‘Strange World’ is mystifying

Latest Disney film explores family dynamics once again


Erin Kim

Splat, the blue blob from Avalonia who becomes Ethan’s sidekick, loves “Strange World.”

“Strange World” is the latest feature film from Disney Animation Studios, and it’s a thrilling ride from start to finish.
It follows father-and-son duo Searcher Clade (Jake Gyllenhaal) and Ethan Clade (Jaboukie Young-White) on their journey to save their home of Avalonia.
Searcher is the son of legendary adventurer Jaegar Clade (Dennis Quaid), who disappeared on an expedition 25 years before the film’s events. Searcher lives as a humble farmer of the plant “Pando”, which is the main power source for Avalonia.
But trouble arises when Pando seems to be dying, putting all of Avalonia at risk. Mayor Callisto Mal (Lucy Liu) calls upon Searcher to journey to the plant’s core and save it.
Searcher reluctantly agrees and Ethan, having inherited his grandfather’s wanderlust, tags along with him. What the group discovers, however, is a unique and strange world sitting right under their feet.
What follows is an adventure through a fantastical world so captivating and enthralling it makes the film’s two-hour runtime fly by.
As expected with Disney movies, the visuals are stunning. The bright and vibrant subterranean world feels truly alive and immersive. Certain moments of the film feel like they were pulled right out of a comic book, and the exaggerated animation style makes the characters feel lively and energetic.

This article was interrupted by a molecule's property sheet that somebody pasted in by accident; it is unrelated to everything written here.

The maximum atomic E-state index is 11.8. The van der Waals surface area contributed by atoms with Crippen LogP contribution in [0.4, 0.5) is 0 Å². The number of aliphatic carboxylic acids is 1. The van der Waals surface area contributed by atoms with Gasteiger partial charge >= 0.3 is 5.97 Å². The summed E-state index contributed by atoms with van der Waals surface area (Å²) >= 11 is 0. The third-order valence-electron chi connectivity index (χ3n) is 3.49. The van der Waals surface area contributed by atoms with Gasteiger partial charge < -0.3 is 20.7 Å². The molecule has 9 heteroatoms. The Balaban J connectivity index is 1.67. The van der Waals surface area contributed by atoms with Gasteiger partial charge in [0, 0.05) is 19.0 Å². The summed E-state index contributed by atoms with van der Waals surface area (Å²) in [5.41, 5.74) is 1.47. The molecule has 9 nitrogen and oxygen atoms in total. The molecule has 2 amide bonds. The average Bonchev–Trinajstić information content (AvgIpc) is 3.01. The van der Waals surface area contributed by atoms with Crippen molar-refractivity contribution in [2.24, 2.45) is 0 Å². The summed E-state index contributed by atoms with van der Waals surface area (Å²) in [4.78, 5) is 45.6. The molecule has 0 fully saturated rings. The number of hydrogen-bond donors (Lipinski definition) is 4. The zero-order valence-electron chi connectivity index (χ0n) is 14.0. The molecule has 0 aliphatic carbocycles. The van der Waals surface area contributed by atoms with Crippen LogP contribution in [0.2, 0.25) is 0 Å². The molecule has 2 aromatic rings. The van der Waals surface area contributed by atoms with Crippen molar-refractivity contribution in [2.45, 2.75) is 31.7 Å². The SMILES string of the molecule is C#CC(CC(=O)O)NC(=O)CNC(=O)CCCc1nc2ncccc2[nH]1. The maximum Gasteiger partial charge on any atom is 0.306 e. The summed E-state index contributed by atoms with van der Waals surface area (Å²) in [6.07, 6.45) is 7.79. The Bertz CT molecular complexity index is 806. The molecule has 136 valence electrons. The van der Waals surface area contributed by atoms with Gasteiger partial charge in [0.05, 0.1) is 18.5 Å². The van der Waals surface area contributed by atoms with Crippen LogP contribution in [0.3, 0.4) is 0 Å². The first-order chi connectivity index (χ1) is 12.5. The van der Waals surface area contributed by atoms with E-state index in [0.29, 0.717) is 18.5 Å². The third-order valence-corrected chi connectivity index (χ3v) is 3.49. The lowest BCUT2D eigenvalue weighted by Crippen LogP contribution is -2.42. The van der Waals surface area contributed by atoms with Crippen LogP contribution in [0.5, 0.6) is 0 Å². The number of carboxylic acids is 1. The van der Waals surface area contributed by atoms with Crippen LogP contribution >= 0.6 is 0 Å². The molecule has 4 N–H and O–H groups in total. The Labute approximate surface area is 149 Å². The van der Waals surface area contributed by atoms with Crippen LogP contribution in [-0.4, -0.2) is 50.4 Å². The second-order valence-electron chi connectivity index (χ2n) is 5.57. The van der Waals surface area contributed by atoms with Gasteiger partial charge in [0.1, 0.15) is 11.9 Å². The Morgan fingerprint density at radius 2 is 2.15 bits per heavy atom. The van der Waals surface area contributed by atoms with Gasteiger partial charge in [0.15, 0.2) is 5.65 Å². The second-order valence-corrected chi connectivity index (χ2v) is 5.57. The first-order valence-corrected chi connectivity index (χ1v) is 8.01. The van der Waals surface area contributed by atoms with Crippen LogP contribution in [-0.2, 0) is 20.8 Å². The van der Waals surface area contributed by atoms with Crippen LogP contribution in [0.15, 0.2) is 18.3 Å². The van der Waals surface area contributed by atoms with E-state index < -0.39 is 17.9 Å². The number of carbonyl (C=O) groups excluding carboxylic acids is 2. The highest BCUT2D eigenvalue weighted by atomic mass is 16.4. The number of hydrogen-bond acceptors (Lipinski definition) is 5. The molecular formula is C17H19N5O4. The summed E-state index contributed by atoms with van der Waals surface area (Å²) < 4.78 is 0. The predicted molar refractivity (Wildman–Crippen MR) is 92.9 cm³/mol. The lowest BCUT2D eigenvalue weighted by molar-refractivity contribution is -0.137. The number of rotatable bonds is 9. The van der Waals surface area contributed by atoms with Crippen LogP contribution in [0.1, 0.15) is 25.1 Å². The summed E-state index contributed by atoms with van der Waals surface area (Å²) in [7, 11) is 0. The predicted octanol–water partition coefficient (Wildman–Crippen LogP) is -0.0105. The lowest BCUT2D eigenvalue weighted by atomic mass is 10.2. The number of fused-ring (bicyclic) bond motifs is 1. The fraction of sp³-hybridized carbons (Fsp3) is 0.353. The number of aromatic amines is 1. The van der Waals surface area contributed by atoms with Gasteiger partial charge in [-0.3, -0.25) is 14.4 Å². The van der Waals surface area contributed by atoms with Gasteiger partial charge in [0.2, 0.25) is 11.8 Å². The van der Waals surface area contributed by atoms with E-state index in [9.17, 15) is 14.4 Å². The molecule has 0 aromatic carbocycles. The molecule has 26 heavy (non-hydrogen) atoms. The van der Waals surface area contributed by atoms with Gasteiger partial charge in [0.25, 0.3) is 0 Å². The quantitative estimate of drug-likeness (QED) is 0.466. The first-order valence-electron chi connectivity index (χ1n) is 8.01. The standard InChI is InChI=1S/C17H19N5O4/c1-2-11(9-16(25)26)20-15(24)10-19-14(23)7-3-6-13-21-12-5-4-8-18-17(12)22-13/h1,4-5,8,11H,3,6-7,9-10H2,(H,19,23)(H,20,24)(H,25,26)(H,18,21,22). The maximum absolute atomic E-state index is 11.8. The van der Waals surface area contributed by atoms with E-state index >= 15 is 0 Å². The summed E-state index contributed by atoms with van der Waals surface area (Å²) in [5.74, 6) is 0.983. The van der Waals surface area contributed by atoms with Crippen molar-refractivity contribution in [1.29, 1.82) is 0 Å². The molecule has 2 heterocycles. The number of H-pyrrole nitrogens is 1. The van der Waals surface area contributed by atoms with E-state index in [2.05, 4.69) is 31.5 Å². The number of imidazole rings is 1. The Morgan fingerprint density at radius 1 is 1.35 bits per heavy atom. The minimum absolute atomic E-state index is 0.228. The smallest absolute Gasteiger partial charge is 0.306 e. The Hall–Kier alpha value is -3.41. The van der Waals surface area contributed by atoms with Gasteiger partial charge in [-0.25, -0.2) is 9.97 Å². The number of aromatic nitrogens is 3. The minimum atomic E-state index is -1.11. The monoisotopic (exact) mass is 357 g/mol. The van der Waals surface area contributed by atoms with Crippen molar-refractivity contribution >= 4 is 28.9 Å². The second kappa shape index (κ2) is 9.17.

The dynamics between the characters, most notably Searcher, Jaeger, and Ethan, is the emotional core of the movie. Searcher and Jaegar have a very strained relationship, with the former rejecting the legacy of the latter and opting to build his own path.
Similarly, Ethan wants nothing more than to break away from his father’s legacy of being a farmer. His dream of seeing the world and exploring like his grandfather agitates Searcher, who can’t understand why Ethan wants to be like Jaegar.
While Disney and Pixar are no strangers to tackling themes surrounding love and family, “Strange World” follows the trend set by two recent releases, “Encanto” and “Turning Red”, exploring generational trauma and struggles.
In “Encanto”, it was Mirabel struggling with her family’s magical legacy. In “Turning Red”, it was Mei Lee struggling with the pressure of being the perfect child of the family. Now in “Strange World”, it’s fathers pushing their children down a path they don’t wish to follow.
But “Strange World” isn’t just about familial relationships. Very early on in the movie, Ethan is revealed to be Disney’s first gay main character and awkwardly flirts with his love interest, Diazo (Jonathan Melo).
Unlike previous gay relationships and characters in Disney films, such as “Onward” and “Lightyear”, Ethan’s crush isn’t a blink-and-you’ll-miss-it moment. It’s referenced many times by both Ethan and other characters, showing that Disney is improving at including meaningful LGBTQ+ representation in feature films.
Despite compelling themes and rich characters, the film was a box office failure, raking in only $11.9 million on opening weekend. Compared with other Disney films such as “Frozen” and “Moana” that were released on Thanksgiving weekends, “Strange World” lagged behind.
Though a box office failure, “Strange World” is an endearing, beautiful film with stunning visuals, rich characters, and a heartfelt message.